Goin’ Crazy

The interior of the Francis M. Drexel School i...

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Sometimes I feel like this profession is driving me crazy. Just about 80% of the other educators I meet I find either plumb crazy or I just simply can’t relate to them. The very few I can relate to are still pretty darn weird. Now, I ain’t exactly making any claims to normalcy myself. I have what could politely be called eclectic tastes. I drink weird herbal liqueurs and hate watching anything but depressing movies and listen to Norwegian electric guitar jazz or Senegalese mbalax. But I have worked with a pretty diverse amount of people in my time on this here earth, and once I got through my bitter misanthropic phase after college, I’ve mostly gotten along pretty well with the folks I’ve worked with. And I get along with most of the people I work with now, too. But I secretly find them all just frankly weird. I mean this in the sense that I just don’t find much of their actions nor dialogue intelligible.

I’m still confused about whether that’s because teachers in general are crazy or if it’s because public education is crazy and it drives people crazy. But it must be the latter, because now I think I’m goin crazy. I mean, how could you not? There’s so many conflicting values and directives and ideas being thrown at me that I never know which way is up. And I try to do what I do best, which is to examine the system as a whole and then enter into the fray with a structured vision which I then seek to implement. But then it’s like the rug gets pulled out from under me just when I think I’m achieving something.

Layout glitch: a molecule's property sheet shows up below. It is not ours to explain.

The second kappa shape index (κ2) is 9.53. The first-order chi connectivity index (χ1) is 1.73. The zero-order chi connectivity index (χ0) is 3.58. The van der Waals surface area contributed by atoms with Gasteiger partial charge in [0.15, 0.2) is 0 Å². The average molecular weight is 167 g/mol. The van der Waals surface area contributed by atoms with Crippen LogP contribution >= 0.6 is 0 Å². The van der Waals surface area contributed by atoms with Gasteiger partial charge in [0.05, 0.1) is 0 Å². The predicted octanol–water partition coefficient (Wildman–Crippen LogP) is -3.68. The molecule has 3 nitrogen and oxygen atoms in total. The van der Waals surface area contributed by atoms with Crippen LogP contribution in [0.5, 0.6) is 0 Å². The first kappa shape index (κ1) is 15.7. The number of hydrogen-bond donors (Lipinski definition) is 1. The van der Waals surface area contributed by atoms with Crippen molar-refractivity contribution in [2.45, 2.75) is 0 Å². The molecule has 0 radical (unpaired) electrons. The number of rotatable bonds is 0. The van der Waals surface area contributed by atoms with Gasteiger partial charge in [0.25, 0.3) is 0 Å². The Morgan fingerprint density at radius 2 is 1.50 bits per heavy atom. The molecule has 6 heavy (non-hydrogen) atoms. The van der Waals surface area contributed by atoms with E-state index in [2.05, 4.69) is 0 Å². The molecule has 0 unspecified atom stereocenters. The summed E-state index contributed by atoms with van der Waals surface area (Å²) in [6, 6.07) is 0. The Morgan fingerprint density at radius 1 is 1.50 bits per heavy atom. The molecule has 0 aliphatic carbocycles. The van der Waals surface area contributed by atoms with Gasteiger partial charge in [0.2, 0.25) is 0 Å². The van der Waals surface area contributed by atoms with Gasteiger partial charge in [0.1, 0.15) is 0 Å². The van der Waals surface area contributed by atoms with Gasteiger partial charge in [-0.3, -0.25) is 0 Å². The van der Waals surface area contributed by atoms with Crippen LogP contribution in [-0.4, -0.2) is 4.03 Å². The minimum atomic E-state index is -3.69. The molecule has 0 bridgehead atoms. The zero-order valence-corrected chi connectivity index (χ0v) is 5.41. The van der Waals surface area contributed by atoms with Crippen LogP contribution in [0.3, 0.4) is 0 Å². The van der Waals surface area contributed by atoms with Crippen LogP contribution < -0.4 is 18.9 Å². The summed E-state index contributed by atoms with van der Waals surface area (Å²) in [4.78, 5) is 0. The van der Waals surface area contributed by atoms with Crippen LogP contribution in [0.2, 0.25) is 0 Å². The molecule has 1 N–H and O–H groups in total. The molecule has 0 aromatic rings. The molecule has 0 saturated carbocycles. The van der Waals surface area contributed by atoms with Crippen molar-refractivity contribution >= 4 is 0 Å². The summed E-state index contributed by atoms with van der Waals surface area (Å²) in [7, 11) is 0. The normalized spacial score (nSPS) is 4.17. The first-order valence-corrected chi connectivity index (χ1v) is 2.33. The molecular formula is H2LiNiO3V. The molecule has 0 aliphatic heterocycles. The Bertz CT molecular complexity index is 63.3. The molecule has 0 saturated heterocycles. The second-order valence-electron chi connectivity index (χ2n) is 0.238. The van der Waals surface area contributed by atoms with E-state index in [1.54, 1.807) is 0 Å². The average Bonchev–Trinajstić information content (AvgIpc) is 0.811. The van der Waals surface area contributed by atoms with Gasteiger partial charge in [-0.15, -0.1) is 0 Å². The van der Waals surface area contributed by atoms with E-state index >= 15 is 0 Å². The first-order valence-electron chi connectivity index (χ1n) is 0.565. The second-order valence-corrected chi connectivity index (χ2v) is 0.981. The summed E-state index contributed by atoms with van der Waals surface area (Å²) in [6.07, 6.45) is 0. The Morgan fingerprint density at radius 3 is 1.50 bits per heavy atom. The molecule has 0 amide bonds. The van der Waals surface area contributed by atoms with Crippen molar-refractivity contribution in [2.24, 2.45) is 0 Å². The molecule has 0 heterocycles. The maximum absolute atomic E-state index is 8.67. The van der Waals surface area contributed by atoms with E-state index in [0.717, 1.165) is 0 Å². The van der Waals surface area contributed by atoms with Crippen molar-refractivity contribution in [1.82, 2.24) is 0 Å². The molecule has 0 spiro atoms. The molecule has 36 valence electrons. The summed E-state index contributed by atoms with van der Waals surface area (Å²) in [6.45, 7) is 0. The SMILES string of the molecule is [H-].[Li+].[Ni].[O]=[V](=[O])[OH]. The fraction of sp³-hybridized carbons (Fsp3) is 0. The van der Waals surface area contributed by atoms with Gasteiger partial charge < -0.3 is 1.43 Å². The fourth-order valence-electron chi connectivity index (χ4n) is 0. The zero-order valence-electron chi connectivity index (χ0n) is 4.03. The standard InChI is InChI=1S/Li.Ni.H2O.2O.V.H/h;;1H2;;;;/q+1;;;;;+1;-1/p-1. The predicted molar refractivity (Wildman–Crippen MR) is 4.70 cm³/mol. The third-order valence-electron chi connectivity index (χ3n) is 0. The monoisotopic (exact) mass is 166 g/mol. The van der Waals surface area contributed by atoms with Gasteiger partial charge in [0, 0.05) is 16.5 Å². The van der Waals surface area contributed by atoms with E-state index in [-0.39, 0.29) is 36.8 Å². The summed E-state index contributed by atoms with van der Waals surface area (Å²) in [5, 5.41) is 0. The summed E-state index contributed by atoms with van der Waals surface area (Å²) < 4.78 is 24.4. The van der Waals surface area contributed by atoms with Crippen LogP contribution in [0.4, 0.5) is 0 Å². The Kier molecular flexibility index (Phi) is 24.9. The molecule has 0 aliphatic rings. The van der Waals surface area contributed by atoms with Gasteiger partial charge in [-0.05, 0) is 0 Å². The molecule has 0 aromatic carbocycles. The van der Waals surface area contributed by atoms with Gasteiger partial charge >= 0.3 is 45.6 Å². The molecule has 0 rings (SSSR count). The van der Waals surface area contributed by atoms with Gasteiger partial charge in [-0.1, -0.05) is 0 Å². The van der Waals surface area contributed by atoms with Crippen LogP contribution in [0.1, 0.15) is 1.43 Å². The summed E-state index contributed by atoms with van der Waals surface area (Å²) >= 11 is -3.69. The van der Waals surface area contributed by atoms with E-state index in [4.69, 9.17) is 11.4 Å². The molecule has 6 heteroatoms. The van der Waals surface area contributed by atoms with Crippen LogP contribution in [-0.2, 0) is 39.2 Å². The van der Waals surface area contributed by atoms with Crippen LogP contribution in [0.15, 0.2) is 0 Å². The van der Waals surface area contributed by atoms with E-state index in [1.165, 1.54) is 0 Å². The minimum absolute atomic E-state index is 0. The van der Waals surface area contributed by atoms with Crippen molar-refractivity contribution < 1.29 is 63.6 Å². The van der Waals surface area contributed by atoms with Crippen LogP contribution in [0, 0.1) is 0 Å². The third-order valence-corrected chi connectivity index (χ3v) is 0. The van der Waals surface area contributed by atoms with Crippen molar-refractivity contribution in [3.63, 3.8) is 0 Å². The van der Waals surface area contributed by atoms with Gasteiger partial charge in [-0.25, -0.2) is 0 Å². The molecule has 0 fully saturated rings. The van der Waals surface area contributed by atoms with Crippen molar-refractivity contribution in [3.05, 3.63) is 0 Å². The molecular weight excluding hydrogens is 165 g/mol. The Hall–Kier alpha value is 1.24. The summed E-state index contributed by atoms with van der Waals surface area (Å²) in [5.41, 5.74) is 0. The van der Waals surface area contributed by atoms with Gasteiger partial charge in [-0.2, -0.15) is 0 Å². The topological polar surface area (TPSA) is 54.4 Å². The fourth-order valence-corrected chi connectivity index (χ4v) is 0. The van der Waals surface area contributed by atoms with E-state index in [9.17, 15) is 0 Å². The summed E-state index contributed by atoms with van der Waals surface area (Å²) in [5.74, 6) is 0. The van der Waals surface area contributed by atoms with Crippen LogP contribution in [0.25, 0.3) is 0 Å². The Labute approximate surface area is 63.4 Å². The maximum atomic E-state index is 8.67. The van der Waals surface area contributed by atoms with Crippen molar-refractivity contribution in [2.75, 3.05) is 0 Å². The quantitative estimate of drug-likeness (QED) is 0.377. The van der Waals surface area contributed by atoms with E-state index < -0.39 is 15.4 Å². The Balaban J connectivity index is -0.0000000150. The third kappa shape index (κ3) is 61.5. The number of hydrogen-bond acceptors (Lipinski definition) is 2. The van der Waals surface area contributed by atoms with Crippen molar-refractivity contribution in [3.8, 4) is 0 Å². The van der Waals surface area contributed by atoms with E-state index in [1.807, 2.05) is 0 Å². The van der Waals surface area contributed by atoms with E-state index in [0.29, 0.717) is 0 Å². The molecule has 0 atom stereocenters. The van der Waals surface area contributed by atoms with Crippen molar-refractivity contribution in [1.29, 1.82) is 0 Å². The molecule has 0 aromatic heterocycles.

Eventually, I’ve begun to understand why so many of the teachers I’ve met are such hot messes. They’ve become focused narrowly upon that point on which they know they can achieve something positive, and they lash out at anything that might threaten that unstable piece of manna. They cradle it like a flame from the wind. Because the fact is that the world outside of the classroom–even within the school itself–does not generally have the best interests of the teacher nor students therein in mind. And even when they do–the fact is that some things get very gray when they enter into the realm of classroom reality. People want to go on and on about “students first.” And no one would disagree, of course. But most of these folks have not actually stepped foot into the reality of a classroom in a high poverty district. Try it, folks. Please. See if you can take the abuse that many teachers undergo for an entire working day. Then step back and see if you can keep talking about accountability and high expectations from such a pristine moral vantage.

Schoolwork is messy, in the same manner that work in the ICU unit of a hospital is messy. At least in the NYC public school system in the South Bronx it is. Does it have to be? No. But in the meantime those of us who are crazy–or who are destined to become crazy–are the ones out on the front lines trying to dredge out a garden in the midst of a hailstorm on the precipice of a cliff. Welcome to reality. It can drive you mad.